Time Squared by Yellowjackets – reviewed by Chris Mann

The story began in 1977, when guitarist Robben Ford assembled a top-flight group of session players to record his album The Inside Story. The trio included keyboardist Russell Ferrante, bassist Jimmy Haslip and drummer Ricky Lawson. 

These three players gelled well and after demos featuring Robben Ford were accepted by Warner Brothers, the Yellowjackets as a unit began to carve out an impressive career.  Even their debut album “Yellowjackets” was well accepted on jazz radio. 

Robben Ford’s involvement with the band slowly diminished and in 1984, sax man Marc Russo became the band’s new lead voice. Ricky Lawson vacated the drum stool with the release of Four Corners.  He was replaced by the versatile William Kennedy and this new unit explored more world beats and adventurous soundscapes, to great acclaim. 

By the time of the “Greenhouse” album, Marc Russo had left and was replaced temporarily – and later on a more permanent basis – by the multi-talented Bob Mintzer.  Bob is still there for the Yellowjackets’ 16th album (including live sets but excluding collections) and after two more changes of drummer, Marcus Baylor now makes up the foursome – the square. 

Go-Go is a nod to the Washington DC music scene.  Baylor on drums and the rock-solid Jimmy Haslip lay down a groove that stays tough throughout.  The EWI and piano lines intertwine gorgeously on what becomes a really infectious tune.  Russell Ferrante’s piano work is dazzling on Monk’s Habit, as you’d expect on a tribute to Thelonius Monk.  This is straight-ahead jazz – with flying cymbal-work, bass and piano. 

Yellowjackets’ effortless ability to lay down a groove – even if you know it’s going to fly off in different directions – has always amazed me.  On Smithtown, the atmospheric breakdowns just serve to make the groove all the sweeter when it hits again.  Bob Mintzer’s bass clarinet has done it for me ever since I first heard his sublime “Navajo” about 10 years ago.  Marcus Baylor’s debut composition Healing Waters is a lyrical and expressive song.  It features a playful vocal by his wife Jean and the mellow tenor of Mr. Mintzer.  The song has its dark moments too…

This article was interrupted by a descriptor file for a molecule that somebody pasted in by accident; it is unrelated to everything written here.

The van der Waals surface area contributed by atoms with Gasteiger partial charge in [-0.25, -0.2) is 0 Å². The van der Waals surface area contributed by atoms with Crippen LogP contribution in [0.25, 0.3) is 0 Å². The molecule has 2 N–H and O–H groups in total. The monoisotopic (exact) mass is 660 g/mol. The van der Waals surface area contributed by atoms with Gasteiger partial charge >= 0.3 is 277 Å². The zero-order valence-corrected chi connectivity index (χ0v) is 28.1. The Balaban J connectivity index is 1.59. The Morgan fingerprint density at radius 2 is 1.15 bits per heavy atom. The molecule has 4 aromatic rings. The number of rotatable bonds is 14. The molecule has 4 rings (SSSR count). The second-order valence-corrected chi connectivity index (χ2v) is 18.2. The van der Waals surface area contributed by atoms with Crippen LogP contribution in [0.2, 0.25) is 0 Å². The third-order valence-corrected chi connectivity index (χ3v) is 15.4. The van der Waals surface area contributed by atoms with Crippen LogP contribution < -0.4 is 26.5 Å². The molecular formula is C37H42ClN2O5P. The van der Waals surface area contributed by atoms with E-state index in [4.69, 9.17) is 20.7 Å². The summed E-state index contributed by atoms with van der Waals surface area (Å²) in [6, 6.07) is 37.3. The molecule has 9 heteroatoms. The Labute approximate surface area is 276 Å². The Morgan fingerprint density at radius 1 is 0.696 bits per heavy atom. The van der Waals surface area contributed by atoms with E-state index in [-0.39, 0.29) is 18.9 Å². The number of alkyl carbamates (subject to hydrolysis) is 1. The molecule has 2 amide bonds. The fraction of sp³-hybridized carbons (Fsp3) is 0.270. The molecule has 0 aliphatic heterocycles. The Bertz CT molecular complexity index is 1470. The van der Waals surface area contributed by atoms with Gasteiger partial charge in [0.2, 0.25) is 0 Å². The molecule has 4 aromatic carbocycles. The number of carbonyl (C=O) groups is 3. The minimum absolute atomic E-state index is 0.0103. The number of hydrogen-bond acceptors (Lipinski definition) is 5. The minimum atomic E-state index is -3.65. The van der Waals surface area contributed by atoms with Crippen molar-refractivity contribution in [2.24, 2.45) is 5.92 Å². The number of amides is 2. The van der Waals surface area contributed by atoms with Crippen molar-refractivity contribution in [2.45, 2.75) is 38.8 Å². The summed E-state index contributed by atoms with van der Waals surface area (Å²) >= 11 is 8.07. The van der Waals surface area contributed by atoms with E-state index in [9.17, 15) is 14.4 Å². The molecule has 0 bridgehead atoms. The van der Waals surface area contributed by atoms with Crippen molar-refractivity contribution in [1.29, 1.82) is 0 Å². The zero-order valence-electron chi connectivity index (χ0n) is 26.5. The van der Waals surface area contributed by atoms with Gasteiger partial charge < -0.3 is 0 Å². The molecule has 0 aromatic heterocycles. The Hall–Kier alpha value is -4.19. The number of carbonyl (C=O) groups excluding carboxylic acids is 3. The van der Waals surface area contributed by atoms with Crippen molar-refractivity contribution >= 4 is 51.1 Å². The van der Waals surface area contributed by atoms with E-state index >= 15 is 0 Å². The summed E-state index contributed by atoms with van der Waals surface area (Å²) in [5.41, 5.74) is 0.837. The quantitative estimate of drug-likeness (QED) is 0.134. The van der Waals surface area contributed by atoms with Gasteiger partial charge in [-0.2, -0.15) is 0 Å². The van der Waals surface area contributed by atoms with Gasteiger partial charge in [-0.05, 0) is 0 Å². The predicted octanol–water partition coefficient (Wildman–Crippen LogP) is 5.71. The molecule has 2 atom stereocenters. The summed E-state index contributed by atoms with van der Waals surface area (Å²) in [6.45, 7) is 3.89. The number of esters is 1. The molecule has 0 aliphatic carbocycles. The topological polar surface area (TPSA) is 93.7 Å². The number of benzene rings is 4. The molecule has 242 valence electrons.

The title track shows the Yellowjackets throwing down an urgent groove with nice staccato drumming, an insistent bass and layers of keyboard action.  Jimmy Haslip’s dedication to his daughter Gabriela Rose is haunting and very relaxed.  The contrast with the previous track highlights the band’s versatility.  If you were waiting for a bass solo here it is. 

If you like offbeat time signatures and complex playing that doesn’t take itself too seriously, you’re sure to like Sea Folk.  It’s littered with counterpoint and little moments of discord.  I enjoyed the live feel of this track – this band really sounds ‘together’.  Hey, and another bass solo!!  Maybe 5/4 is a more accessible time signature.  Having previously bought “Four Corners” and “The Spin”, V is just what I expected to hear on a Yellowjackets CD.  It’s best to close your eyes and drift away.  The confidence that pours out of Mintzer’s tenor is addictive, even for someone who doesn’t think of themselves as a “fusion” fan. 

Claire at 18 is the story of a girl’s transition to womanhood.  It’s as beautiful and poignant as you’d expect.  The richest of piano textures and that sensuous tenor combine with the tenderest of latin rhythms to draw you in.  Lovely.  Bob Mintzer’s wistful Village Gait is an offbeat song with its share of groove and is a look over the shoulder at the unfathomable devastation wrought upon New York in September 2001.  To me it speaks of a city that picked itself up and dusted itself off despite its suffering. 

Far more mournful is My First Best Friend.  This is all about loss and the minor piano chords, dark tones on soprano sax and general intensity make this a powerful closer. 

Yellowjackets’ music is not smooth jazz and it’s not an easy ride always.  Some of it is deceptively simple but there’s always a twist and the playing can become very complex very suddenly.  Separate the strands though, and you’ll hear performances that individually are some of the finest anywhere and that together are what have made Yellowjackets a force in the jazz world for over 20 years. 

Did you always say “one day I must buy a Yellowjackets album”?  Well, make it this one.



Heads Up International – cat no. HUCD 3075 – Produced by Yellowjackets